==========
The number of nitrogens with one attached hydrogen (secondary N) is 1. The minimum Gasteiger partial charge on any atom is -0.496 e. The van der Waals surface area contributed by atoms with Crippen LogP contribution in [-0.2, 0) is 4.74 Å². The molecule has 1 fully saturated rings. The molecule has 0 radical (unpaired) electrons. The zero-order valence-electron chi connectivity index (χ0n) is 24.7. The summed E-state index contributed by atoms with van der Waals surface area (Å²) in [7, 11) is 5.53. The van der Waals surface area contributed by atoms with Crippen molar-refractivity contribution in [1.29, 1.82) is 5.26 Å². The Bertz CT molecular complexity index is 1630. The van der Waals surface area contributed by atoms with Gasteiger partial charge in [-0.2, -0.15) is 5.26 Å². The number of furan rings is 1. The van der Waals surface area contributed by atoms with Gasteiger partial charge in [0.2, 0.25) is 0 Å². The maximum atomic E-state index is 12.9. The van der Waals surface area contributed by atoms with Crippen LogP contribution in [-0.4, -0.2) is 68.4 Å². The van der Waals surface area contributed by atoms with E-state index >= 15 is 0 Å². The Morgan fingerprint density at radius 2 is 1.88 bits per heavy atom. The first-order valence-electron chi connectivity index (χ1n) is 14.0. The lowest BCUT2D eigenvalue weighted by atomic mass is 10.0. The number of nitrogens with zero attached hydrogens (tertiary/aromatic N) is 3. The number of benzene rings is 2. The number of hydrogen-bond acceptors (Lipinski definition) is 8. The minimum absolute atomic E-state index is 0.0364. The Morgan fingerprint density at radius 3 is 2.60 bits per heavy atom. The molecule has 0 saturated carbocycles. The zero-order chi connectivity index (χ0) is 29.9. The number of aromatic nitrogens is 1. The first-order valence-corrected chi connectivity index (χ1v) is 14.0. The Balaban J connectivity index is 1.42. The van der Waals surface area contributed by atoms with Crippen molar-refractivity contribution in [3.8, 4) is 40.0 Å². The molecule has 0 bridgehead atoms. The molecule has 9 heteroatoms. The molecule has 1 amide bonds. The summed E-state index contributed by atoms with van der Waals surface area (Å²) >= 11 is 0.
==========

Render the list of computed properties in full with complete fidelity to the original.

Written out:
The number of nitrogens with one attached hydrogen (secondary N) is 1. The minimum Gasteiger partial charge on any atom is -0.496 e. The van der Waals surface area contributed by atoms with Crippen LogP contribution in [-0.2, 0) is 4.74 Å². The molecule has 1 fully saturated rings. The molecule has 0 radical (unpaired) electrons. The zero-order valence-electron chi connectivity index (χ0n) is 24.7. The summed E-state index contributed by atoms with van der Waals surface area (Å²) in [7, 11) is 5.53. The van der Waals surface area contributed by atoms with Crippen molar-refractivity contribution in [1.29, 1.82) is 5.26 Å². The Bertz CT molecular complexity index is 1630. The van der Waals surface area contributed by atoms with Gasteiger partial charge in [-0.2, -0.15) is 5.26 Å². The number of furan rings is 1. The van der Waals surface area contributed by atoms with Gasteiger partial charge in [0.2, 0.25) is 0 Å². The maximum atomic E-state index is 12.9. The van der Waals surface area contributed by atoms with Crippen LogP contribution in [-0.4, -0.2) is 68.4 Å². The van der Waals surface area contributed by atoms with E-state index >= 15 is 0 Å². The Morgan fingerprint density at radius 2 is 1.88 bits per heavy atom. The first-order valence-electron chi connectivity index (χ1n) is 14.0. The lowest BCUT2D eigenvalue weighted by atomic mass is 10.0. The number of nitrogens with zero attached hydrogens (tertiary/aromatic N) is 3. The number of benzene rings is 2. The number of hydrogen-bond acceptors (Lipinski definition) is 8. The minimum absolute atomic E-state index is 0.0364. The Morgan fingerprint density at radius 3 is 2.60 bits per heavy atom. The molecule has 0 saturated carbocycles. The zero-order chi connectivity index (χ0) is 29.9. The number of aromatic nitrogens is 1. The first-order valence-corrected chi connectivity index (χ1v) is 14.0. The Balaban J connectivity index is 1.42. The van der Waals surface area contributed by atoms with Crippen molar-refractivity contribution in [3.8, 4) is 40.0 Å². The molecule has 0 bridgehead atoms. The molecule has 9 heteroatoms. The molecule has 1 amide bonds. The summed E-state index contributed by atoms with van der Waals surface area (Å²) >= 11 is 0.